There are several types of psoriasis which vary in appearance, severity and location. Typically, people only
have one form of psoriasis at a time, although it is not unusual for two different types to occur together. One
type may change to another type, or one type may become more severe. Most people find that their psoriasis symptoms
go through cycles – causing problems for a few weeks or months, and then easing or stopping.
This is the most common form of psoriasis, affecting around 90% of people who have psoriasis. It is name after
the appearance of the patches which are disc or oval shaped and look like a wall plaque. The plaques are usually
pinkish-red in color with well-defined clear edges and covered with silvery white scales. You can have one or more
plaques at any one time and often they will merge with other areas and form a larger affected area. The plaques can
sometimes have an area around them that looks like a ring and is often mistaken for ringworm. The skin can be itchy
and may sometimes bleed. The most commonly affected areas are the knees and elbows but also scalp, hairline and
This type often starts in childhood or young adulthood, normally occurring after a streptococcal throat
infection, sometimes suddenly appearing a week after the infection. The word guttate comes from the
Latin word gutta which means drop. This is because the patches are small (less than 1cm.)
and look like small, salmon-pink drops or spots with fine scales. The spots are widespread, usually appearing on
the trunk, arms or legs, but sometimes spread to the face, ears and scalp. The spots rarely affect the palms of
hands or the soles of feet.
This is usually found in the armpits, groin, under the breasts, around the genitals and buttocks or in other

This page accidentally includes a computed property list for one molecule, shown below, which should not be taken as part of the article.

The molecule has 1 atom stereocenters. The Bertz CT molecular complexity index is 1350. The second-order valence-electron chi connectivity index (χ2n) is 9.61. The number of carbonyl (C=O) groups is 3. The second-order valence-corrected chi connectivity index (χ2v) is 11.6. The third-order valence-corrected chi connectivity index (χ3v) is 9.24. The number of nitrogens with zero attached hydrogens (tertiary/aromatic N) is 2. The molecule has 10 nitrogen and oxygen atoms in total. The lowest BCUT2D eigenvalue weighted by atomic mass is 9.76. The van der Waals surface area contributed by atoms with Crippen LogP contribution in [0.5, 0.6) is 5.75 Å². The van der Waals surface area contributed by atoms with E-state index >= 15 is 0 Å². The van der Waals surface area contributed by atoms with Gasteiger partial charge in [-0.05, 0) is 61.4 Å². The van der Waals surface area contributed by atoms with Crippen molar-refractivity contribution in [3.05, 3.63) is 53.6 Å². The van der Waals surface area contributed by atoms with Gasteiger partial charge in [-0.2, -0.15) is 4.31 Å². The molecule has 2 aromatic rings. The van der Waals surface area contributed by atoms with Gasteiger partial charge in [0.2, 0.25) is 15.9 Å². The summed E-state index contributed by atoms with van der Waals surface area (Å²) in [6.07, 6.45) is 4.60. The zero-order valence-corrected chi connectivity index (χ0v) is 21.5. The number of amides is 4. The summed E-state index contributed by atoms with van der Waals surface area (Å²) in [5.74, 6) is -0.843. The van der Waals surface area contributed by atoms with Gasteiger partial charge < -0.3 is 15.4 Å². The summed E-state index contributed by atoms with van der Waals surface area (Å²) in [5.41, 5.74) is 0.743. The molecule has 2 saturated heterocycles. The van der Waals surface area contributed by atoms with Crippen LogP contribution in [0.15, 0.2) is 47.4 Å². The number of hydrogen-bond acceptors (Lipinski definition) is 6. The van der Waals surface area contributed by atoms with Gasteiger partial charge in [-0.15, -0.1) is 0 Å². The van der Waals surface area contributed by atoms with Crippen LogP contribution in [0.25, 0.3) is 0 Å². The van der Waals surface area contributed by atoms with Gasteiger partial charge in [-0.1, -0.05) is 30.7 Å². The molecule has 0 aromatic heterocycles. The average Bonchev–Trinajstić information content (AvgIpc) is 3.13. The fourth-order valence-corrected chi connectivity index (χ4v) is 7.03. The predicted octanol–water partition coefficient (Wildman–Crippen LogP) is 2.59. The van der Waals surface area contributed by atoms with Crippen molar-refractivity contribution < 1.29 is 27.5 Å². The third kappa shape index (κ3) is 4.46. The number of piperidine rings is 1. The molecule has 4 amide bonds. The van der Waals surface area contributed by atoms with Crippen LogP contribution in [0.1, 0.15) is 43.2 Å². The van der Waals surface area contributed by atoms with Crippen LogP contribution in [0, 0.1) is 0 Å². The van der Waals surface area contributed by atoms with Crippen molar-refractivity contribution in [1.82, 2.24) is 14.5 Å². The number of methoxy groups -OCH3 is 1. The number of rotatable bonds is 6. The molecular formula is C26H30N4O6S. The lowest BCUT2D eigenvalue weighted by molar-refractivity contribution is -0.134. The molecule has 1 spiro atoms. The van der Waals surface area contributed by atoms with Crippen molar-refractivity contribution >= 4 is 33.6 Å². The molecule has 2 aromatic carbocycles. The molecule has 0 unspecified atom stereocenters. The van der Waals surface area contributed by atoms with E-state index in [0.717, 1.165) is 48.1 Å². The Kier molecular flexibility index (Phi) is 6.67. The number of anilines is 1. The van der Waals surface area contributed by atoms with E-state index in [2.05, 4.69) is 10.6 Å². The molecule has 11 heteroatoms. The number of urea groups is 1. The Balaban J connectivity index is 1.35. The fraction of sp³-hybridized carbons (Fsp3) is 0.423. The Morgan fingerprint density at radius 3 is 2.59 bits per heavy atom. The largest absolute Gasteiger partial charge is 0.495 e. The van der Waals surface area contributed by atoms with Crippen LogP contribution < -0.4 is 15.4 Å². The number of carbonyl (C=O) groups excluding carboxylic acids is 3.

skin folds . It is characterized by large deep red patches that are smooth and shiny without any scales. Sometimes
there is a crease in the center of the patch that may be cracked open. Inverse psoriasis is made worse by friction
and sweating and so may be particularly worse in hot weather.
Nail psoriasis occurs in about half of the people with plaque psoriasis. It can occur on its own without the
skin rash. As the name suggests, it affects your nails causing them to pit, to become discolored and to grow
abnormally. Often the nails loosen and separate from the nail bed. In severe cases, the nails may crumble.
Like nail psoriasis, it can affect about half of people who suffer with plaque psoriasis. It normally affects
the back of your head, but it can occur on other parts of the scalp and sometimes may cover the whole scalp. It
causes red patches of skin covered in thick silvery-white scales which can look like severe dandruff. Some people
find scalp psoriasis extremely itchy, while others have no discomfort. In extreme cases it may cause hair loss,
although permanent balding is extremely rare.
This is an uncommon form of psoriasis and is primarily seen in adults. It is usually localized to particular
areas of the body such as hands and feet, but can also affect other areas of the body. It may come on very quickly
and spread rapidly. Pustular psoriasis is characterized by small, clearly defined, raised bumps on the skin that
are filled with yellowish non-infectious pus. The skin around the pustules can become very red and hot. Other
symptoms include feeling unwell and feverishness.
This is a rare and severe from of psoriasis and is potentially dangerous. It affects most of the body and is
characterized by extremely inflamed skin and the shedding of scales in sheets, rather than in smaller flakes. It's
often accompanied by severe itching and pain, swelling of ankles, fever and shivering. Anyone with this type of
psoriasis should seek medical attention immediately.
These are the psoriasis symptoms and the types of psoriasis that go with them. Read my other articles on the
various treatments for psoriasis.